|Publication number||US1581115 A|
|Publication date||Apr 20, 1926|
|Filing date||Oct 3, 1925|
|Priority date||Oct 3, 1925|
|Publication number||US 1581115 A, US 1581115A, US-A-1581115, US1581115 A, US1581115A|
|Inventors||Harold Charles Henry Hasler|
|Original Assignee||United Water Softeners Ltd|
|Export Citation||BiBTeX, EndNote, RefMan|
|Referenced by (17), Classifications (7)|
|External Links: USPTO, USPTO Assignment, Espacenet|
Patented Apr. 20, 1926.
UNITED STATES, PATENT caries,
CHARLES nann HASLER HAROLD, or ALnnnsHo'r, ENG-LAND, ASSIGNOR 'ro UNITED wnmnn'sorrnnnns LIMITED, or nounon, ENGLAND, A BRITISH COMPANY.
. I PREPARATION OF STERILIZENG AGENTS, GERMICIDES, AND THE LIKE.
To all whom it may concern:
Be it known that I, CHARLES HENRY HAs- LER HAROLD, a British subject,'and resldent of the Army School of Hygiene, Puckrldge Hill, Aldershot, Hants, England, have myented certain newand useful Improvements in the Preparation of steriliz ng Agents, Germicides, and the like, of which the following is a specification.
This invention relates to the preparation of sterilizing agents, germicides and the like, and to processes ofapplying such agents, more particularly for the StGI'lllZfltlOIlqOf water, sewage and so forth, although the Invention is not confined to such uses. I
In the treatment of water with chlorine for purposes of sterilization and pur1fication, some traces of chloramines have no doubt been produced when organic matter yielding ammonia and ammonium compounds has been present. The use of chloramines, produced by the interaction of bleaching powder and ammonia, for pur-- poses of Water purification is known but the yield of chloramines was such that the proccess has not proved satisfactory. It has not been found possible hitherto to produce any useful strength of chloramine by the direct interaction of ammonia and chlorme.
It is the principal object of this invention to effect the production of chloramines from ammonia and chlorine in such a state of relative concentration that the product can be used as a strong solution for dosing into water and the like to be sterilized, and that the plant required for the purpose shall be economical and effective.
The process according to the present invention consists in adding chlorine in a suitable concentrated solution or in the form of gas to a dilute solution of ammonia, with the result that chloramines are produced in substantial quantity. It has been found that if the concentration of the ammonia in solution is 12.5 parts per million of water, i'. e. .0125 gramme per litre, and to. this the equivalent amount of chlorine is'added, that is to say about 50 parts by weight of the chlorineto each 12.5 parts of the ammonia in solution, the chlorine being, either in the form of a concentrated solution or as. a gas, the yield of mono-ehloramine, NH CI, is substantially, quantitative. If, a stronger Application filed October 3, 1925. SerialNo. 60,312.
solution of ammonia be used, with more chlorine, the reaction ceases to be quantitative, unless special precautions are taken. Without such precautions, when the ammonia solution :has reached a concentration of 100 parts per million of water, the yeild is per cent or less of the best theoretical yield. If, however, suitable means areadopted for preventing local rise of temperature resulting from the heat of the rereaction between the'chlorine and ammonia, either the mono-chloramine or the dichloramine may be obtained by the direct interaction of chlorine with ammonia solution in water in considerably higher concentrations. Although at lower concentrations ofammonia than 12.5 parts per million as mentioned above, the production of mono-chloramine is still substantially quantitative I prefer to employ the more concentrated solutions since it is clear that the employment of dilute and consequently large bulks of liquor is disadvantageous and, for example if the concentration be halved, the amount 0; liquor to be used and the size of the plant begin to render the process unpractical.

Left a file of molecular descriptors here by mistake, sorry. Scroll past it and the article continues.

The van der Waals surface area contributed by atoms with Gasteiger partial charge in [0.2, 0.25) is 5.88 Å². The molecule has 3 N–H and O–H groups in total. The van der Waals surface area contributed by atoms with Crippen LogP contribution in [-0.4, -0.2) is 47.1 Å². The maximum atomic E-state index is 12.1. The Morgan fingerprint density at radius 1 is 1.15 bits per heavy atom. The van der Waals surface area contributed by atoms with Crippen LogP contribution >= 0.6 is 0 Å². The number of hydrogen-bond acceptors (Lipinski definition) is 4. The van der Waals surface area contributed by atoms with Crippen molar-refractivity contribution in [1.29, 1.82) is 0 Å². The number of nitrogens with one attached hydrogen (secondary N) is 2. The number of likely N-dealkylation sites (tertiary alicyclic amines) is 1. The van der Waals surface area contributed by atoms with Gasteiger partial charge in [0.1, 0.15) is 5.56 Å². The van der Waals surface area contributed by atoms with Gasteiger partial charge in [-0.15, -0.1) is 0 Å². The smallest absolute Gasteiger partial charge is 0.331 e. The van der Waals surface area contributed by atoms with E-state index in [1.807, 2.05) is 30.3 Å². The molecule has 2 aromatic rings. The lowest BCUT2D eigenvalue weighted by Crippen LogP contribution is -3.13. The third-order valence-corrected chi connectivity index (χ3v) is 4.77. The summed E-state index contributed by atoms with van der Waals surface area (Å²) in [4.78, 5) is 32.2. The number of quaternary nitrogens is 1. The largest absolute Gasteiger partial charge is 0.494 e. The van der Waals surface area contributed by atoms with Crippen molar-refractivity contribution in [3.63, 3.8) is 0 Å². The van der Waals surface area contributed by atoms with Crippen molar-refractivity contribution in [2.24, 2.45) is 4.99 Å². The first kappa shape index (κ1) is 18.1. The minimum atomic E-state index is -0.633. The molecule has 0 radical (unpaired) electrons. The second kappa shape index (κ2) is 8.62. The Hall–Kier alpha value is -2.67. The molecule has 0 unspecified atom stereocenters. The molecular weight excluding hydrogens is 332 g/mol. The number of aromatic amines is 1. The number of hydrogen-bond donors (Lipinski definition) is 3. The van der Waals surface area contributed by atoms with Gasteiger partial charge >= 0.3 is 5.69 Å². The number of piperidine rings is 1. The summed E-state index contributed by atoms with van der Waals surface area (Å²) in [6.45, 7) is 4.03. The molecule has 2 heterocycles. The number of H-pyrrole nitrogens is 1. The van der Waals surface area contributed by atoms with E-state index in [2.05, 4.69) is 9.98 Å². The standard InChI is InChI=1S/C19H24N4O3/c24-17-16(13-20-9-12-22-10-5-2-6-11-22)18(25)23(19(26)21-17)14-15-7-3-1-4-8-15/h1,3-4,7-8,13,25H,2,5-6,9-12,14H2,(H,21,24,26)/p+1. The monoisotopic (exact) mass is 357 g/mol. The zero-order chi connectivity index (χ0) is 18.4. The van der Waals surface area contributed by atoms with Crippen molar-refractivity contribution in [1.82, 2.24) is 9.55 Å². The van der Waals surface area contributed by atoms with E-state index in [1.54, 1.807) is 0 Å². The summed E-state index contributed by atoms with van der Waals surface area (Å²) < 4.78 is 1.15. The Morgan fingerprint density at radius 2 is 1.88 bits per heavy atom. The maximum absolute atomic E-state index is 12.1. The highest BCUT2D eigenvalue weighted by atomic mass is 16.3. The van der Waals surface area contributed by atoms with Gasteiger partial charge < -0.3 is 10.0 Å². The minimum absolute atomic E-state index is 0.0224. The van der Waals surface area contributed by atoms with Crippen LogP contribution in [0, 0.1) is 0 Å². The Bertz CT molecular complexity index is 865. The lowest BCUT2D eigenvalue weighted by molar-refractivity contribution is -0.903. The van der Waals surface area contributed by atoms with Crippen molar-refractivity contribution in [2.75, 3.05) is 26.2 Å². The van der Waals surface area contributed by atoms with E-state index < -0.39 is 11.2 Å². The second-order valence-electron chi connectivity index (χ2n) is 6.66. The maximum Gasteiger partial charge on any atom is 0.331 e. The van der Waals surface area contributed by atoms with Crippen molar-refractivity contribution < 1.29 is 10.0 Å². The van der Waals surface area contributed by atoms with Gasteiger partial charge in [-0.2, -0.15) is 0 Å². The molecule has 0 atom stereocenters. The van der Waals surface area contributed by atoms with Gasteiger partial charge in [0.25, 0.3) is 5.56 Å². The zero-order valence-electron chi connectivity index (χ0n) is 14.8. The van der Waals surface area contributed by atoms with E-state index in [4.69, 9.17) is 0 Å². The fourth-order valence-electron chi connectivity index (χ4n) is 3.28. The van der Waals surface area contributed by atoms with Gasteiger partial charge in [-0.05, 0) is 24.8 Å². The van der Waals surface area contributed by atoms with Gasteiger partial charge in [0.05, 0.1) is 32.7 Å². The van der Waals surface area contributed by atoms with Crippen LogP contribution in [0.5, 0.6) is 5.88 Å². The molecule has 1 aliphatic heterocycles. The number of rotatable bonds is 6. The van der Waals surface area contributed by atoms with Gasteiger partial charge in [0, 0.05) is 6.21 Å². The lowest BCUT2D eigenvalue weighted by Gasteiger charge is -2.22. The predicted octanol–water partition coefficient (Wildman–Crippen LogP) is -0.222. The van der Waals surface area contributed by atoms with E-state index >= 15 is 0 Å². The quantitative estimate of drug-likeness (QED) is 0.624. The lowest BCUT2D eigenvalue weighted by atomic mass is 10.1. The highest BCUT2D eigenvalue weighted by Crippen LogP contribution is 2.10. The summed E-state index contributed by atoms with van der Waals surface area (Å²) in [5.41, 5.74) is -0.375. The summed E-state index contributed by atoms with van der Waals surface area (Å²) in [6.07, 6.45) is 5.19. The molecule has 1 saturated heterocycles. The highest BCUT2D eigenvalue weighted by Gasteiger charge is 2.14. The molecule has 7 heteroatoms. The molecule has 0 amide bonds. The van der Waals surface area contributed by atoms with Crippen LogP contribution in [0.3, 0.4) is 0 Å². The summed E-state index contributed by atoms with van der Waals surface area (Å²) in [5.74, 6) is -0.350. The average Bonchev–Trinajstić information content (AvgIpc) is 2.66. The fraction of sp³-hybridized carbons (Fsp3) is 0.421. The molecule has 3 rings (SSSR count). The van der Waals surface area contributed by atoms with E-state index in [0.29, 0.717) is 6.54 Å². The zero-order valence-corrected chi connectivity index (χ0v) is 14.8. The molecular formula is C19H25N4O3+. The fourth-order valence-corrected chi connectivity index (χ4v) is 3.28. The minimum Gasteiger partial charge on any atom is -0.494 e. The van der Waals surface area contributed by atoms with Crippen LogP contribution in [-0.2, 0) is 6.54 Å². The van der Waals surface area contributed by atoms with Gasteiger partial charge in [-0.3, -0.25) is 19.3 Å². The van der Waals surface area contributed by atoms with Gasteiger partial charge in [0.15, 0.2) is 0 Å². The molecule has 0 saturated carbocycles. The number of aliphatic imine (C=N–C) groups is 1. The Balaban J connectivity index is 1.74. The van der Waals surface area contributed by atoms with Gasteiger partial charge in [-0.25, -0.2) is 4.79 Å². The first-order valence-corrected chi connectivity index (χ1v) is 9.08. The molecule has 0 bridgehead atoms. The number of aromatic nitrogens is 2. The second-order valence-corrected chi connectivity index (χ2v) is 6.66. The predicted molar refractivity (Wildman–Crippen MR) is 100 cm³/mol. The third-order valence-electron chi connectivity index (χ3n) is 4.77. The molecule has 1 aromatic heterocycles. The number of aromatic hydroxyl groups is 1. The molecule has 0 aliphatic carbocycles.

' Theoretically, of course, extremely dilute solutions may be used by employing, for example, the entire bulk of the water to be treated as the vehicle for the ammonia, and although under certain conditions this may, no doubt, be done, it is not to be recommended for Various reasons. in the presence of many of the common impurities of natural Waters such, for example, as nitrites or albumenoid ammonia, the formation of the chloramines is largely or evenence of such' impurities.
T If half of the proportionate amount of ammonia, for example, 6.25 parts of ammo- One reason is that nia per million of water he used with the same quantity of chlorine, say about 50 parts of chlorine to each 6.25 arts of ammonia in the solution, the chlorine being in strong aqueous solution or in the fornr of gas, the di'ehloramine NHCl is produced. In the formation of this body substantially the same conditions apply in respect of yield in terms of concentration as already given in detail with regard to the mono-chloramine.
The di-chloraniin'e' has been found to be effe'ctive as a sterilizing agent, but is generally somewhat slower in action than the mono-chlora'mine. When quantities of ammonia and chlorine in intermediate ratios to those already specified are employed, mixtures of the mono-chloramine and the dichloramine are produced and such mixtures are found to be effective for the purpose in view. It is also possible to prepare solutions of the di chloramine by the further addition of the requisite quantity of concentrated chlorine solution, or of chlorine gas to a previously prepared solution of mono-chloramme. I